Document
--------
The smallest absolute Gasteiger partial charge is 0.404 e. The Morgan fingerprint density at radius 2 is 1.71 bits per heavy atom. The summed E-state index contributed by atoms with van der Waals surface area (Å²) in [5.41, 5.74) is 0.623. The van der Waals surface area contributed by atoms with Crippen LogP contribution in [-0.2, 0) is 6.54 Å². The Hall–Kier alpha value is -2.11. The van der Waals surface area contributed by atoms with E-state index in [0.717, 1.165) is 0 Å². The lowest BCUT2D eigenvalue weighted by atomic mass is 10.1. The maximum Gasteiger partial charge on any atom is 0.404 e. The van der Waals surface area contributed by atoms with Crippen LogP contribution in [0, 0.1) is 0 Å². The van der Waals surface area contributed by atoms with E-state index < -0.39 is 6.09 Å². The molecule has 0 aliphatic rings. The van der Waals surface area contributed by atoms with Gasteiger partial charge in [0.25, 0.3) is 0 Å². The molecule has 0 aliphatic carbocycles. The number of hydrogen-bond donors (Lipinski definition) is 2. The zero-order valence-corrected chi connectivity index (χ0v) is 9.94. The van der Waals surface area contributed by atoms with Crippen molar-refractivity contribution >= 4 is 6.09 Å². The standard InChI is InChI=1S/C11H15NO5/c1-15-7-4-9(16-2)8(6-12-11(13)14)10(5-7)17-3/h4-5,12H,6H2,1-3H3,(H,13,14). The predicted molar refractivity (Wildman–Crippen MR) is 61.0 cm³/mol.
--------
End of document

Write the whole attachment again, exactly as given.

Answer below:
The smallest absolute Gasteiger partial charge is 0.404 e. The Morgan fingerprint density at radius 2 is 1.71 bits per heavy atom. The summed E-state index contributed by atoms with van der Waals surface area (Å²) in [5.41, 5.74) is 0.623. The van der Waals surface area contributed by atoms with Crippen LogP contribution in [-0.2, 0) is 6.54 Å². The Hall–Kier alpha value is -2.11. The van der Waals surface area contributed by atoms with E-state index in [0.717, 1.165) is 0 Å². The lowest BCUT2D eigenvalue weighted by atomic mass is 10.1. The maximum Gasteiger partial charge on any atom is 0.404 e. The van der Waals surface area contributed by atoms with Crippen LogP contribution in [0, 0.1) is 0 Å². The van der Waals surface area contributed by atoms with E-state index < -0.39 is 6.09 Å². The molecule has 0 aliphatic rings. The van der Waals surface area contributed by atoms with Gasteiger partial charge in [0.25, 0.3) is 0 Å². The molecule has 0 aliphatic carbocycles. The number of hydrogen-bond donors (Lipinski definition) is 2. The zero-order valence-corrected chi connectivity index (χ0v) is 9.94. The van der Waals surface area contributed by atoms with Crippen molar-refractivity contribution >= 4 is 6.09 Å². The standard InChI is InChI=1S/C11H15NO5/c1-15-7-4-9(16-2)8(6-12-11(13)14)10(5-7)17-3/h4-5,12H,6H2,1-3H3,(H,13,14). The predicted molar refractivity (Wildman–Crippen MR) is 61.0 cm³/mol.